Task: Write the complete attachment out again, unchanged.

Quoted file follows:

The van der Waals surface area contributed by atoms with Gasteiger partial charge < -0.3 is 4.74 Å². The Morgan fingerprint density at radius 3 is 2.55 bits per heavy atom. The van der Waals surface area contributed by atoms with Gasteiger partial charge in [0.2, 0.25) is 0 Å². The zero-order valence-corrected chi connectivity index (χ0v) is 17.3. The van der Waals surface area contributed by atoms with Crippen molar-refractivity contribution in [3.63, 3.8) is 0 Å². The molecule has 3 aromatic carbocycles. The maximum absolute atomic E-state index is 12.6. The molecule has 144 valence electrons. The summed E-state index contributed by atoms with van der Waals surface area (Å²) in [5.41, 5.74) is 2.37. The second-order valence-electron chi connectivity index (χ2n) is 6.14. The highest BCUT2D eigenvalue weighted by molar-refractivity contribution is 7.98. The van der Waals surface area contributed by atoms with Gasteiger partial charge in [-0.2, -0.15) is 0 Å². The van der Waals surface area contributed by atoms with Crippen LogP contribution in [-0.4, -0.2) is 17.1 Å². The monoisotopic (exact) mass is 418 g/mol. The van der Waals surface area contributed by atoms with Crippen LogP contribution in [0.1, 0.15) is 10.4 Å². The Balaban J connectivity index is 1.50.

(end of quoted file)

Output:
The van der Waals surface area contributed by atoms with Gasteiger partial charge < -0.3 is 4.74 Å². The Morgan fingerprint density at radius 3 is 2.55 bits per heavy atom. The van der Waals surface area contributed by atoms with Gasteiger partial charge in [0.2, 0.25) is 0 Å². The zero-order valence-corrected chi connectivity index (χ0v) is 17.3. The van der Waals surface area contributed by atoms with Crippen molar-refractivity contribution in [3.63, 3.8) is 0 Å². The molecule has 3 aromatic carbocycles. The maximum absolute atomic E-state index is 12.6. The molecule has 144 valence electrons. The summed E-state index contributed by atoms with van der Waals surface area (Å²) in [5.41, 5.74) is 2.37. The second-order valence-electron chi connectivity index (χ2n) is 6.14. The highest BCUT2D eigenvalue weighted by molar-refractivity contribution is 7.98. The van der Waals surface area contributed by atoms with Gasteiger partial charge in [-0.2, -0.15) is 0 Å². The van der Waals surface area contributed by atoms with Crippen LogP contribution in [-0.4, -0.2) is 17.1 Å². The monoisotopic (exact) mass is 418 g/mol. The van der Waals surface area contributed by atoms with Crippen LogP contribution in [0.1, 0.15) is 10.4 Å². The Balaban J connectivity index is 1.50.